The Right Stuff

By Tom Wolfe

Synopsis: When the future began…

The men had it.  Yeager.  Conrad.  Grissom.  Glenn.  Heroes…the first Americans in space…battling the Russians for control of the heavens…putting their lives on the line.  The women had it.  While Mr. Wonderful was aloft, it tore your heart out that the Hero’s Wife, down on the ground, had to perform with the whole world watching…the TV Press Conference: “What’s in your heart?  Do you feel with him while he’s in orbit?”

The Right Stuff.  It’s the quality beyond bravery, beyond courage.  It’s men like Chuck Yeager, the greatest  test pilot of all and the fastest man on earth.  Pete Conrad, who almost laughed himself out of the running.  Gus Grissom, who almost lost it when his capsule sank.  John Glenn, the only space traveler whose apple-pie image wasn’t a lie.

First Published: 1979 | ISBN-13: 978-0312427566

This book is more historical/biographical than scientific/technical. It explores the stories of those involved in and around the first US manned spaceflight program. Wolfe is so good at spinning facts and interviews into scenes that burst into life in your head and this subject, with its adventure, danger and risk-taking, is perfect for Wolfe’s writing style. Before you cringe at the thought that this might be just another ‘Boy’s Own’ story, I have to say that to his credit, Wolfe avoids flat-out hero-worship, as his admiration for the people he is writing about is tempered by his satirical sense. – @sumenrai79 – From 10 Great Books in Space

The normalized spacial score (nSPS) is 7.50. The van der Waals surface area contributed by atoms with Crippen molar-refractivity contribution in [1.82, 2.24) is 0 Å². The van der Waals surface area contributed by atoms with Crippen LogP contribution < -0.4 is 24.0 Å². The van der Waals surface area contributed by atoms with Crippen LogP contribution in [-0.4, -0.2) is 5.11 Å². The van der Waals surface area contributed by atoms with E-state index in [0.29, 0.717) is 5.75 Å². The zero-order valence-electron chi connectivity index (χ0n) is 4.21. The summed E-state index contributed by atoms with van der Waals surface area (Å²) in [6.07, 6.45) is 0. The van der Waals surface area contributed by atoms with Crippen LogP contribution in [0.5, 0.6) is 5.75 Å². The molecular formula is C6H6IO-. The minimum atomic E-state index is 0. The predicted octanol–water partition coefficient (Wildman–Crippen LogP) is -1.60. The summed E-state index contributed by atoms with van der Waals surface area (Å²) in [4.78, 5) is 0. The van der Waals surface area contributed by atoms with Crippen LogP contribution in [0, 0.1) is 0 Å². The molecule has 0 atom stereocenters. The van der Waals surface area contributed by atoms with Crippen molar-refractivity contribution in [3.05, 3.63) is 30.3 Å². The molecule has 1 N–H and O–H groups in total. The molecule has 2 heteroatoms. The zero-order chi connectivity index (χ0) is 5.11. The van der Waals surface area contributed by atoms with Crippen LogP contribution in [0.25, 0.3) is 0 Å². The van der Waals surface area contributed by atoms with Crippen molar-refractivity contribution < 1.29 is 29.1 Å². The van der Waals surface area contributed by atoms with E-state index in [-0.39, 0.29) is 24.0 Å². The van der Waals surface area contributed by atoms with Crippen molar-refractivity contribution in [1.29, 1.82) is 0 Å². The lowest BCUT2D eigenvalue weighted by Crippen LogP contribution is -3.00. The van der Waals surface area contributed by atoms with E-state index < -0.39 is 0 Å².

The Right Stuff is a 1979 book by Tom Wolfe about the pilots engaged in U.S. postwar experiments with experimental rocket-powered, high-speed aircraft as well as documenting the stories of the first Project Mercury astronauts selected for the NASA space program. The Right Stuff is based on extensive research by Wolfe, who interviewed test pilots, the astronauts and their wives, among others. The story contrasts the “Mercury Seven” and their families with test pilots such as Chuck Yeager, who was considered by many contemporaries as the best of them all, but who was never selected as an astronaut.Wolfe wrote that the book was inspired by the desire to find out why the astronauts accepted the danger of space flight. He recounts the enormous risks that test pilots were already taking, and the mental and physical characteristics—the titular “right stuff”—required for and reinforced by their jobs. Wolfe likens the astronauts to “single combat warriors” from an earlier era who received the honor and adoration of their people before going forth to fight on their behalf. The 1983 film, The Right Stuff, is adapted from the book. – Wiki Entry

Author Homepage:

Wiki Entry – Book
Wiki Entry – Film Adaptation

NYTimes Book Review
The Guardian Reflection

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